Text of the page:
CSSKatas: A Better Way to Sharpen Your CSS Skills
Learning CSS has always been a scary task to me. I stayed in my comfortable zone as a backend developer for at least 5 years.
Until recently, I started re-implementing some popular websites from scratch. I learned a ton of CSS along the way. I learned a lot of web design principles. And most importantly, I can now look at a design and think of different ways to implement it.
This is why I started bootstrapping CSSKatas: to build a platform for you to sharpen your CSS skills, to provide realistic design challenges for you to tackle, to help you tame the scary CSS monster.
Learning CSS should not be hard
Learning CSS was hard to me for several reasons:
- Most tutorials are based on CSS properties and values, which are hard to connect to real designs
- Interactive CSS games only check if the code is exactly the same as the answer
- No playground to practice real world designs
They were the major road blockers for me and I think you may share some of these. So CSSKatas would solve all of these blockers, and provide the most pleasant CSS learning experience for you.
Property-based tutorials vs. Design-driven katas
First, most CSS tutorials I read focus on how to use a CSS property.
For example, a tutorial about
display would list all the possible values for this property (
inline, etc.) and what does each value mean.
displayis the most important property to control layout.....
blockelement would ...
inlineelement would ...
That's great for an experienced frontend developer, who can quickly learn a new property and apply it to work.
But for me, a backend developer, I cannot make that connection just by learning different properties and values. I don't know how to translate a design into a set of CSS properties yet.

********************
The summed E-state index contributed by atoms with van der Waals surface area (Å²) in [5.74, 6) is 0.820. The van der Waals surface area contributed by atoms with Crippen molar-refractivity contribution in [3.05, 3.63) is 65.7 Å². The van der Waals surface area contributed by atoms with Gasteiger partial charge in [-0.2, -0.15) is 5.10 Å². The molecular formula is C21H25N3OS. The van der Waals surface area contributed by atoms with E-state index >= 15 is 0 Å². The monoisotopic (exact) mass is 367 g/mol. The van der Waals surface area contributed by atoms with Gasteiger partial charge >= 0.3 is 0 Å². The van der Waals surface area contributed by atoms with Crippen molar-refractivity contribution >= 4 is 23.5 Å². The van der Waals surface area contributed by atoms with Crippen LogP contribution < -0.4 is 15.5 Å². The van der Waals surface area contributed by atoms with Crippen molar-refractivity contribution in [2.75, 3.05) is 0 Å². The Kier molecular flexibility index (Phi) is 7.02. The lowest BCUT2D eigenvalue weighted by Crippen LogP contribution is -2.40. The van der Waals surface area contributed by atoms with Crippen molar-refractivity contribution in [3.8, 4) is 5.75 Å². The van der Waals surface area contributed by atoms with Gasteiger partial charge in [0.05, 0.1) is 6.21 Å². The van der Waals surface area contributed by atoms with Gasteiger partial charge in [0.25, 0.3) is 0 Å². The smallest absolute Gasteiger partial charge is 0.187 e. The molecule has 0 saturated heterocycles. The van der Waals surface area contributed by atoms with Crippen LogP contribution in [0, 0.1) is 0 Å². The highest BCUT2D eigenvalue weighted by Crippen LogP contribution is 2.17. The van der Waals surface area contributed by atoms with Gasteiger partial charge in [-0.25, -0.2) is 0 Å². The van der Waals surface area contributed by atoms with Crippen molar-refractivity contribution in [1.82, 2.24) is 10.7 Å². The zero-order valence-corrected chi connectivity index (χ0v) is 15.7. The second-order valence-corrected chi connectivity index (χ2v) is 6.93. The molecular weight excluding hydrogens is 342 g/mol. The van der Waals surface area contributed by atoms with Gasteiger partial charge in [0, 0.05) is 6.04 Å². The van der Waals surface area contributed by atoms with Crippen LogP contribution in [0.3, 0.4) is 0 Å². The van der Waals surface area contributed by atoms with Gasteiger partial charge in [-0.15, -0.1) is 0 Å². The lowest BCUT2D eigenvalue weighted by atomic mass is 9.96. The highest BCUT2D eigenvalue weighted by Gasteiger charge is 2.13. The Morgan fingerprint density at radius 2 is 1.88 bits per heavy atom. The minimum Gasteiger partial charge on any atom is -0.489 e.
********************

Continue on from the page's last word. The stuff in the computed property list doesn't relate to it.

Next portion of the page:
So CSSKatas takes a completely opposite direction: a design-driven approach.
CSSKatas would provide various CSS exercises for you, and we call them "Katas". Your goal when practicing a Kata is to re-implement the design pixel-perfectly.
In the demo below, you need to re-implement a button. If you are familiar with CSS, then you will add paddings to the code and you are done. If you are not, then you can check the hints section and see which properties you need to learn.
Closed-ended Exercises vs. Open-ended Katas
Then, what's the differences between CSSKatas and those interesting CSS games out there?
I played some great CSS games around topics like
But the same problem with property-based tutorials still exists:
these games would only check if the code I submit is exactly the same as the answer, i.e. the code uses the expected property with the expected value.
But that's not how we check our frontend work in real cases. No user's gonna check our CSS code and see if we use the correct properties and values. All they can see is the final results.
So CSSKatas would not compare your code to a predefined answer at all. Your solution would be accepted, as long as its rendered the same as the design.
And one of the beauties of CSS is that there are different possible solutions for the same design problem. So you can submit different solutions or learn from other's solutions.
A CSS learning platform
When I started learning programming and algorithms, I relied heavily on the online programming platforms like Leetcode and its predecessors. I can get immediate feedback on my solutions so the learning loop is tight:
- read the problem description
- implement a solution in any programming language I'd like to use
- submit the code and see the results (if the output matches the expected output)
I cannot find this kind of platforms for learning CSS. The best (and maybe the most popular) platform is Codepen. But it's lacking the automatic checking mechanism which is the core of this tight feedback loop.
So I decided to build one myself and provide the same (if not tighter) learning loop:
- see the design
- implement a solution with any CSS framework you'd like to use
- check if the render result matches the design and submit
That's when CSSKatas was born.
I've already implemented three demos so you can play with them now.
So what's next for CSSKatas?
I'm building a MVP for CSSKatas. And in the MVP phase, I want to focus on one framework only: Tailwind CSS. The editor would be optimized for Tailwind CSS. The Katas (course materials) would be built around the topic of how to implement real world designs with Tailwind CSS. Hopefully, I can launch it before the end of 2020.
After the MVP gets launched, I want to add more useful features:
- More CSS frameworks support (Vanilla CSS, Bootstrap, etc.)
- Editor improvements (code highlighting, autocompletion, etc.)
- Comparing different solutions
- Creating your own Katas
If you are interested, please do subscribe to the newsletter so you can get an early access later!